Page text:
The opinion of the court was delivered by: VICTOR MARRERO, District Judge
The complaint in this case challenges the constitutionality of a
statute authorizing the Government to obtain certain intelligence-related
information in the possession of communications service providers and
prohibiting those providers from disclosing the Government's inquiry.
See 18 U.S.C. § 2709. This Decision and Order sets forth a
procedure by which documents in this case may be filed.
The American Civil Liberties Union ("ACLU") and a second plaintiff,
referred to as "John Doe" for the purposes of this litigation, challenge
the constitutionality of 18 U.S.C. § 2709, which authorizes the
Federal Bureau of Investigation ("FBI") to obtain certain information
from "wire or electronic communication service provider[s]." The FBI may obtain information
from those sources only if it certifies in writing that the information
sought is "relevant to an authorized investigation to protect against
international terrorism or clandestine intelligence activities."
18 U.S.C. § 2709(b). Such requests and certifications are made, as the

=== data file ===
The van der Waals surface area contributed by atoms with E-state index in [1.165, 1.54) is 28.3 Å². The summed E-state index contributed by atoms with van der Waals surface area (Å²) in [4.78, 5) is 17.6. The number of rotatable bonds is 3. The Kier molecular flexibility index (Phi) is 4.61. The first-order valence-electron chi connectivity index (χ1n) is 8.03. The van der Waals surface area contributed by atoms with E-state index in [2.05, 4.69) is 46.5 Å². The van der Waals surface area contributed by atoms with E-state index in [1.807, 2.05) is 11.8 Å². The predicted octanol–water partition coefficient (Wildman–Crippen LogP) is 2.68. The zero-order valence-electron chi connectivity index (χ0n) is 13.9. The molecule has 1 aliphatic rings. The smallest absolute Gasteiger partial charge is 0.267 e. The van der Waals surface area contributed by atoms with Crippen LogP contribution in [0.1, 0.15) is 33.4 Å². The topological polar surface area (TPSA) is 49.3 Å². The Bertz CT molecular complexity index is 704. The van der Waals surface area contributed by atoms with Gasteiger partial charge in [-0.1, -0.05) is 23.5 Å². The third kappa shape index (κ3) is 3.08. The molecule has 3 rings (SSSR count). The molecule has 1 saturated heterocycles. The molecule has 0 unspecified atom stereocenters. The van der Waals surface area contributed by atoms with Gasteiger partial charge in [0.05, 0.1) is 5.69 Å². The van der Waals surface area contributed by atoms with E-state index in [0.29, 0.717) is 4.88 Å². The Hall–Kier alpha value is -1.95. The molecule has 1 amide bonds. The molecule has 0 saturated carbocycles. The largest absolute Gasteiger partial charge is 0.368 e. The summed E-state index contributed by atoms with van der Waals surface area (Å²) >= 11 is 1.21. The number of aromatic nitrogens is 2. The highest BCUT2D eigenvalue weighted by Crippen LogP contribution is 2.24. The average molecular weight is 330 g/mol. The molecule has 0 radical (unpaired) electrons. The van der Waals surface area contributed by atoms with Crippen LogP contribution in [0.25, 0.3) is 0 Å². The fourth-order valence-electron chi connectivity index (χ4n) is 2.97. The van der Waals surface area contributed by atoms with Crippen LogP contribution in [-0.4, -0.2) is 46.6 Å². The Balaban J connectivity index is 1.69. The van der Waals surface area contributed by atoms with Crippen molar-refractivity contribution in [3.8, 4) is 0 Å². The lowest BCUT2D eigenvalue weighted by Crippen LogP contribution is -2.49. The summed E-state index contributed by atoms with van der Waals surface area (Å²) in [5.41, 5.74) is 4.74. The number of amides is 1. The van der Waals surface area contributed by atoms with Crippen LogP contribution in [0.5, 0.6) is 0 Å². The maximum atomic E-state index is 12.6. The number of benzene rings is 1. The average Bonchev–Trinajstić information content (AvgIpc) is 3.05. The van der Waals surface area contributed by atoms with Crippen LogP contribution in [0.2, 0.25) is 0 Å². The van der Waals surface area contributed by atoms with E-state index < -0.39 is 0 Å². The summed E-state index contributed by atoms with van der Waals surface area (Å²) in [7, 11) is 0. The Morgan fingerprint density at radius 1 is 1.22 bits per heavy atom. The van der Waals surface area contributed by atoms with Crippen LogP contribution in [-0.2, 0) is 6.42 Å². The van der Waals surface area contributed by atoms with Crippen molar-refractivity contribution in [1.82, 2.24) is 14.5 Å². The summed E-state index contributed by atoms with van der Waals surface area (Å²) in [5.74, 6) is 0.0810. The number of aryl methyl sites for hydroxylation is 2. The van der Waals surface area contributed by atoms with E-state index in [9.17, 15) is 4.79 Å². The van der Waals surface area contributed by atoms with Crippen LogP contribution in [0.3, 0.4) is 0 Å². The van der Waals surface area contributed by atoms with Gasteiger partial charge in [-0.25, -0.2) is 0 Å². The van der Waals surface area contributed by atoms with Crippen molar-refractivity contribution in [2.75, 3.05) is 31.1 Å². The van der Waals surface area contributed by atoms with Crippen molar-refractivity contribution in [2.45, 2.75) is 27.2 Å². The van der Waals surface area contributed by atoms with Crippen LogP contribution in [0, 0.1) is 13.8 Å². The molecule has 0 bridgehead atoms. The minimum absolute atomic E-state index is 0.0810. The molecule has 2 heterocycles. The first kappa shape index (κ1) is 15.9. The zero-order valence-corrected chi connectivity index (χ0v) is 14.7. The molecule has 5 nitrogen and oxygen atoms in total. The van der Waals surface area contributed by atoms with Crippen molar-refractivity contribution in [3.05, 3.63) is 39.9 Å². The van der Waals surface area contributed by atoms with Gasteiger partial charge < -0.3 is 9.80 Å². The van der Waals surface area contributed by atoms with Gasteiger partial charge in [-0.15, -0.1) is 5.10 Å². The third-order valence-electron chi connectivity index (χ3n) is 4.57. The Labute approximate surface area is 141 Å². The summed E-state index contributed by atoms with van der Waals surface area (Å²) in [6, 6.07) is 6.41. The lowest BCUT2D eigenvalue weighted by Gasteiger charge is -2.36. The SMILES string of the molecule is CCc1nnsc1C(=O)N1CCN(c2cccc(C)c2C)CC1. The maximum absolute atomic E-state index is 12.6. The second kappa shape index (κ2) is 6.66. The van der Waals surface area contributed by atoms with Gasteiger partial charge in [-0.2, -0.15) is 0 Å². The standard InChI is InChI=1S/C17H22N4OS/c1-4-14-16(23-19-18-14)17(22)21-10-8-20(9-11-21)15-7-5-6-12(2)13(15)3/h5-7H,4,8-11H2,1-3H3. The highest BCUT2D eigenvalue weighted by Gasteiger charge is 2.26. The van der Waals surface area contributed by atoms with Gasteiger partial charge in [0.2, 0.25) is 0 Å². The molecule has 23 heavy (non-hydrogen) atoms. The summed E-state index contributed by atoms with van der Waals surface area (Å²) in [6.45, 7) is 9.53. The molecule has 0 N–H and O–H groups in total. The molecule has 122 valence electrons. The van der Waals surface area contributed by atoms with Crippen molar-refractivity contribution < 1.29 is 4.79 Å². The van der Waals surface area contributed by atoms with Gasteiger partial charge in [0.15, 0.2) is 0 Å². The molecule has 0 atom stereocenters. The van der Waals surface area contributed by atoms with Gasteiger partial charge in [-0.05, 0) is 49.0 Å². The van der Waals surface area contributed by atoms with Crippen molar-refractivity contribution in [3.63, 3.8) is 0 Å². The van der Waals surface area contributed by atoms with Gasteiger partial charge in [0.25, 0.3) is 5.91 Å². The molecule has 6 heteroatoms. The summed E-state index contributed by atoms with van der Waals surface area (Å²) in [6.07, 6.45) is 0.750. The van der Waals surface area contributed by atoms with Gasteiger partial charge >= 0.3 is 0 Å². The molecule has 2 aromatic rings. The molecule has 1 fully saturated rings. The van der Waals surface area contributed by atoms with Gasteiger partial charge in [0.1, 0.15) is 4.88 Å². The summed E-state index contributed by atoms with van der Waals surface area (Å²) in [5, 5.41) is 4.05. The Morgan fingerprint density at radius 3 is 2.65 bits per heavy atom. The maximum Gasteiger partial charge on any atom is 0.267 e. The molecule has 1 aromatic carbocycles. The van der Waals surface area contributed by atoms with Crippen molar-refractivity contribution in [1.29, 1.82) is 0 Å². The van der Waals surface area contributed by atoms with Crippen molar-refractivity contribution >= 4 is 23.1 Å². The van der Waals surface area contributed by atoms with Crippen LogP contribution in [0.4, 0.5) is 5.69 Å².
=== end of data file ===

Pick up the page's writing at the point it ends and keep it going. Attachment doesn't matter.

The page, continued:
statute prescribes, in the form of National Security Letters ("NSLs").
Communications service providers that receive NSLs are prohibited from
disclosing the FBI's requests. See 18 U.S.C. § 2709 (c).
The parties' cross-motions for summary judgment on this matter will be
fully briefed in July.
The ACLU initially filed this lawsuit under seal to avoid penalties for
violating the non-disclosure provision a provision which the ACLU
contends violates the First Amendment. The Court, by Judge Thomas Griesa
sitting in Part I, granted the sealing order requested by the ACLU. The
parties then agreed to publicly file redacted versions of the complaint
and the motion to file the complaint under seal. The parties memorialized
that agreement in a proposed Order, which the Court signed without change
on April 28, 2004. The stipulated Order also directs that all future
documents shall be filed under seal, unless the Court directs otherwise.
Immediately after the redacted complaint became public, the ACLU issued
a press release which revealed, among other things, the briefing schedule for the summary judgment motion. The
Government requested that the ACLU remove the briefing schedule from its
website because, according to the Government, that information was
subject to the sealing order. The Government conceded that it would have
agreed to such an innocuous disclosure, but it took issue with the fact
that the ACLU had disclosed sealed information unilaterally.
That dispute marked the beginning of an intense debate between the
parties as to the proper method of publicly filing documents in this
case. In spite of previously moving to seal the case and agreeing to a
broad sealing order, the ACLU moved to unseal the case entirely based